Your cat will be examined thoroughly by the veterinarian.
Your cat will be examined thoroughly by the veterinarian.

Your cat will be examined thoroughly by the veterinarian, who will also take medical records from you. Is your cat consuming something he or she shouldn’t be? do you know if your cat has any underlying medical concerns, and have you seen any additional symptoms?

Workup for the diagnosis

Your veterinarian will use a biochemical profile, complete blood count, and urinalysis to get an overall picture of your cat’s health, including how the organs are working. He may need to conduct extra tests to determine the cause, based on his index of suspicion. Diagnostic imaging of the internal organs, as well as particular blood tests, may be used.


Nausea is a symptom, not a sickness, therefore it’s important to figure out what’s causing it and treat it Anti-nausea drugs can help you feel better.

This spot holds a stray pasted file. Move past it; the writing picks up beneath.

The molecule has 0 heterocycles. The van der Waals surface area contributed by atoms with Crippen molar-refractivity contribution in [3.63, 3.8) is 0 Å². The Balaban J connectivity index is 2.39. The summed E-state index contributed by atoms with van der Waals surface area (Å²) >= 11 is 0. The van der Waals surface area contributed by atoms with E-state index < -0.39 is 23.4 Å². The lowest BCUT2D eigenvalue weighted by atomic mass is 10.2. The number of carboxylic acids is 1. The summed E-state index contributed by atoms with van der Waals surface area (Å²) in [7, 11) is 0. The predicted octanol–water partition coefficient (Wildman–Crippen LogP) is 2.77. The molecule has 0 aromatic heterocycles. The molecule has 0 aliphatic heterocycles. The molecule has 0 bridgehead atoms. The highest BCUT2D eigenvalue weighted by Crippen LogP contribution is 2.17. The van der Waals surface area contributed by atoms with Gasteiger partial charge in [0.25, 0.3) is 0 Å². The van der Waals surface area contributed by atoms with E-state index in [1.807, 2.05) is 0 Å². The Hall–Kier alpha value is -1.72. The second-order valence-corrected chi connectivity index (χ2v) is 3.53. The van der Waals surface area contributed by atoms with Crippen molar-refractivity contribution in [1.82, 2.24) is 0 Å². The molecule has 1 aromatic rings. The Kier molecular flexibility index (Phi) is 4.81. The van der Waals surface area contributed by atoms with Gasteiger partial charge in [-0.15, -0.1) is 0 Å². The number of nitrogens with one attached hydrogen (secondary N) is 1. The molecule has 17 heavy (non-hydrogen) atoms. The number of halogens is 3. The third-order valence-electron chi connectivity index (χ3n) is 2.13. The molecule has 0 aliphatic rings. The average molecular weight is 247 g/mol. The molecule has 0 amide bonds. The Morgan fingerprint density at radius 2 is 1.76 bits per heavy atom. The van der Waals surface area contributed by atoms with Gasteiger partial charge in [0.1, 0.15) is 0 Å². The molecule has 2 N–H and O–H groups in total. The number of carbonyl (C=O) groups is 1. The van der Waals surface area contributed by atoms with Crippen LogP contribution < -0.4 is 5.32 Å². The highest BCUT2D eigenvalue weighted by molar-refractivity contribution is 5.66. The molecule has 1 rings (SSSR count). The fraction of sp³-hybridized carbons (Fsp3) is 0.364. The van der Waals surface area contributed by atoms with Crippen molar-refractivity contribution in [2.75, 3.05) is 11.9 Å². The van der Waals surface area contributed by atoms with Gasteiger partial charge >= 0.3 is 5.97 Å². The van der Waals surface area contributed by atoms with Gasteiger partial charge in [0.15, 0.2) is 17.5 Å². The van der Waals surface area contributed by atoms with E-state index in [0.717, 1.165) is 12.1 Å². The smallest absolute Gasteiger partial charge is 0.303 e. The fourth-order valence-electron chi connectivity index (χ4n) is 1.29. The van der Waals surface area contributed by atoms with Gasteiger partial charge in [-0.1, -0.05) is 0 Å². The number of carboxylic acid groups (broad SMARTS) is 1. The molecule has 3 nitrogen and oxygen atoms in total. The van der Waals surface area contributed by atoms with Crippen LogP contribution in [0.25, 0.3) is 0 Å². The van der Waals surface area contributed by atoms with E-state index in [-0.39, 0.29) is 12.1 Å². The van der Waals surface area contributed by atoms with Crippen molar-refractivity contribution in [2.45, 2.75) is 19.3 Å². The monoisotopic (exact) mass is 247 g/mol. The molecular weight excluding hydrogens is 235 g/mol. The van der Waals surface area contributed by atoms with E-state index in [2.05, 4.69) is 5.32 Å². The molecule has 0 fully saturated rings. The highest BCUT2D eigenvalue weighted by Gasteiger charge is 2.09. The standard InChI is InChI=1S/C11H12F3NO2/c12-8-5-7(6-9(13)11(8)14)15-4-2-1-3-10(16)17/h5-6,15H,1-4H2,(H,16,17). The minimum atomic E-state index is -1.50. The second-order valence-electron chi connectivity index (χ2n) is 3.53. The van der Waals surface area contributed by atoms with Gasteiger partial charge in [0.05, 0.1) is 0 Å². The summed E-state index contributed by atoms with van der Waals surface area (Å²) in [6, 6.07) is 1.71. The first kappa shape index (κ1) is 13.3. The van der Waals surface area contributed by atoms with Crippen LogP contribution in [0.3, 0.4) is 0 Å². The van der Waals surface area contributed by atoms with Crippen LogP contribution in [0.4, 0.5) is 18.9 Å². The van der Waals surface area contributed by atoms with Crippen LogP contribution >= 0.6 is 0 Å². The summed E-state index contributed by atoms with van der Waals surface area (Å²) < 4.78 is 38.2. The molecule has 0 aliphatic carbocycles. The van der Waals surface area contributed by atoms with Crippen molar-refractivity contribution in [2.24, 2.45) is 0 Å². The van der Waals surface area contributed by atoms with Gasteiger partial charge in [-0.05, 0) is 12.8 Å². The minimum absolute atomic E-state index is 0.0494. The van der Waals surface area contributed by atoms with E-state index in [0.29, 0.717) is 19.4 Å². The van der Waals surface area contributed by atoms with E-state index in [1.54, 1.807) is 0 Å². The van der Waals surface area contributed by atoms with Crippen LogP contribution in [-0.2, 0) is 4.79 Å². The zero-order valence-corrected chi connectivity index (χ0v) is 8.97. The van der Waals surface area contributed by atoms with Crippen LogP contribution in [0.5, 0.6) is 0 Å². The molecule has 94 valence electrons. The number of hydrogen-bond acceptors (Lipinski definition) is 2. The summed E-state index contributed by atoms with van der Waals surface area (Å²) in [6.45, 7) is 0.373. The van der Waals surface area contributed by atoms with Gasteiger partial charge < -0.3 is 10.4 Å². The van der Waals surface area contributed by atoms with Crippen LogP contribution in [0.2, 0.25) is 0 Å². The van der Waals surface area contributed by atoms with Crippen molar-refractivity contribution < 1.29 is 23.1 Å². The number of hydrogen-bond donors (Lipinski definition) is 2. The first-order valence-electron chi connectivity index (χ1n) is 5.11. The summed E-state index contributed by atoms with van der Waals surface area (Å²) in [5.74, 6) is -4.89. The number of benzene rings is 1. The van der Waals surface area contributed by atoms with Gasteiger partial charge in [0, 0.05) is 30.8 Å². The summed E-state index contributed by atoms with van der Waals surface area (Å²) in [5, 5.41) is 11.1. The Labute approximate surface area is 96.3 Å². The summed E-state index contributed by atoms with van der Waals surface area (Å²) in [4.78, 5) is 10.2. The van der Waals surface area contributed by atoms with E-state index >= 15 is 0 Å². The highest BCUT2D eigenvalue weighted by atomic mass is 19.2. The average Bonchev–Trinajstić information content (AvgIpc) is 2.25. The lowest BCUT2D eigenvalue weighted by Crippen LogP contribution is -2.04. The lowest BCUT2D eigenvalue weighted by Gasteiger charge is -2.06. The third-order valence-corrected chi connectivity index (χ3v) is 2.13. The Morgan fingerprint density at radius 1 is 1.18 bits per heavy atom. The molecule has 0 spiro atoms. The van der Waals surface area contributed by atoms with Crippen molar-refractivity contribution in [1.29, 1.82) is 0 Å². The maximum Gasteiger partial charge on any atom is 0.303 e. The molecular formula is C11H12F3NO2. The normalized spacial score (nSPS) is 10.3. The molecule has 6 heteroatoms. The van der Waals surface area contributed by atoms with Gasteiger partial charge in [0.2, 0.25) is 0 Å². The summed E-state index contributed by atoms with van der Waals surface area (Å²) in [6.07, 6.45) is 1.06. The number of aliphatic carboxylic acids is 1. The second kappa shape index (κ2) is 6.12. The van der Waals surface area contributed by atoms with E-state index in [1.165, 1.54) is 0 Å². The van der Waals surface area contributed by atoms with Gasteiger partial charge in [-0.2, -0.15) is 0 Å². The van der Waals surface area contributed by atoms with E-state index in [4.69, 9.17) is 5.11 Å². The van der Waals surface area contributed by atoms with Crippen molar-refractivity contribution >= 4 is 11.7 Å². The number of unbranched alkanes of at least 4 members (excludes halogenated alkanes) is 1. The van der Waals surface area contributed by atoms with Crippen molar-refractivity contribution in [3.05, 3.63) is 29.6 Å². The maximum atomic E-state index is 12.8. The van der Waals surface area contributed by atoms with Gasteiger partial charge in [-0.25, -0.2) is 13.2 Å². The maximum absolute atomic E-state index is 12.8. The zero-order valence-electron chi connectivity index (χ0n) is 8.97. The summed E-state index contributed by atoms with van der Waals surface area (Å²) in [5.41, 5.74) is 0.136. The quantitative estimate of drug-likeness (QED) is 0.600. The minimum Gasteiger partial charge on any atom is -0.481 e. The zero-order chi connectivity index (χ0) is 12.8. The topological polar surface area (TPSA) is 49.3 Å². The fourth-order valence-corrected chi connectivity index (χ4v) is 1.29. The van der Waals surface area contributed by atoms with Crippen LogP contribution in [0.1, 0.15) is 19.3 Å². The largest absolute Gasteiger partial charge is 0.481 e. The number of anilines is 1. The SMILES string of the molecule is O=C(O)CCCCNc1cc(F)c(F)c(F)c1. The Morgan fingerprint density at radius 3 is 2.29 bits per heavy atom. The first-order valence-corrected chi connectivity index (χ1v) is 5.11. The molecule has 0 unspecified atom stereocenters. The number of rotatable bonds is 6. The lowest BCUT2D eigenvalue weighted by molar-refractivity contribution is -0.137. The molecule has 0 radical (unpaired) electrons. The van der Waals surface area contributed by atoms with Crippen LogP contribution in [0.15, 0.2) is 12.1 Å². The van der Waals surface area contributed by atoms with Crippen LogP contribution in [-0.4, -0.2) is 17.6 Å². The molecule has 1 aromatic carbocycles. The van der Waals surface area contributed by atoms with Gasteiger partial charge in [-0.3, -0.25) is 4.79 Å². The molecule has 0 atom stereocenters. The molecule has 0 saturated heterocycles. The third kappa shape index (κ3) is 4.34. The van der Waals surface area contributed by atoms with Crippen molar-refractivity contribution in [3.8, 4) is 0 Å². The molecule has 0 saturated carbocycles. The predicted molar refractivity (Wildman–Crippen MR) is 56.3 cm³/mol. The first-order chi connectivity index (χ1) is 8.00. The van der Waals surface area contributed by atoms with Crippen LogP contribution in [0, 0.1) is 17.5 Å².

• Bitter-tasting meds – shortly after taking the prescription, give the cat a little bit of food or water or consider utilizing a compounding pharmacy to make it more pleasant.
  • Poisoning – If the poison was developed within the last two hours, gastric cleansing may be required, which may entail producing puking or emptying the stomach. Any toxin left in the gastrointestinal tract can be bound by activated charcoal.

    Furthermore, your cat will get supportive treatment such as IV fluids to treat dehydration and correct electrolyte imbalances.
  • Topical flea products can cause foaming at the mouth, which should go away immediately. To get rid of the taste, give the cat some water and a tiny bit of food as a reward.
  • Administer topical flea treatments to the nape of the head, where the cat can’t reach them. Topical treatments for dogs should never be used on cats because they are exceedingly poisonous.
  • Ingestion of dog flea treatment – If you have applied a dog product to your cat or recently treated your dog and suspect your cat has been affected, contact your veterinarian immediately.

    Treatment will be based on the severity of the symptoms, seizures, and tremors will be controlled, and supportive care will be provided. The goal of treatment for pyrethrin/pyrethroid toxicity is to manage symptoms rather than find an antidote.